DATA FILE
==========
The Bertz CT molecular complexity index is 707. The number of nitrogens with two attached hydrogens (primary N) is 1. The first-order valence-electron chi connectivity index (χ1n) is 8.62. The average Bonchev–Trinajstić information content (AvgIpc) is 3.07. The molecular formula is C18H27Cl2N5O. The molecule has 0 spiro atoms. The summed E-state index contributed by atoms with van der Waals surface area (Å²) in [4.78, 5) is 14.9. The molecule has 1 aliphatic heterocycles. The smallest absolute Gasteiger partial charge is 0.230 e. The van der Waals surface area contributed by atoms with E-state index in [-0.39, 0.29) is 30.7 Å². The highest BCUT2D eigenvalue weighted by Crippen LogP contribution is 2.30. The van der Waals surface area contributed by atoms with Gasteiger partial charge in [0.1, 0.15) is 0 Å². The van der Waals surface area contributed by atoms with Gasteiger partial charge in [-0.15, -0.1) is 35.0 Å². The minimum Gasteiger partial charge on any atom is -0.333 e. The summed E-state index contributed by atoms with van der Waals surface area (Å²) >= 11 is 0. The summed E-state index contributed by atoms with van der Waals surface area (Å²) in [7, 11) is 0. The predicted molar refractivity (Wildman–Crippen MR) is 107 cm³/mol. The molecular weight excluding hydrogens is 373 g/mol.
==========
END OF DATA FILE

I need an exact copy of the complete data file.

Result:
The Bertz CT molecular complexity index is 707. The number of nitrogens with two attached hydrogens (primary N) is 1. The first-order valence-electron chi connectivity index (χ1n) is 8.62. The average Bonchev–Trinajstić information content (AvgIpc) is 3.07. The molecular formula is C18H27Cl2N5O. The molecule has 0 spiro atoms. The summed E-state index contributed by atoms with van der Waals surface area (Å²) in [4.78, 5) is 14.9. The molecule has 1 aliphatic heterocycles. The smallest absolute Gasteiger partial charge is 0.230 e. The van der Waals surface area contributed by atoms with E-state index in [-0.39, 0.29) is 30.7 Å². The highest BCUT2D eigenvalue weighted by Crippen LogP contribution is 2.30. The van der Waals surface area contributed by atoms with Gasteiger partial charge in [0.1, 0.15) is 0 Å². The van der Waals surface area contributed by atoms with Gasteiger partial charge in [-0.15, -0.1) is 35.0 Å². The minimum Gasteiger partial charge on any atom is -0.333 e. The summed E-state index contributed by atoms with van der Waals surface area (Å²) >= 11 is 0. The summed E-state index contributed by atoms with van der Waals surface area (Å²) in [7, 11) is 0. The predicted molar refractivity (Wildman–Crippen MR) is 107 cm³/mol. The molecular weight excluding hydrogens is 373 g/mol.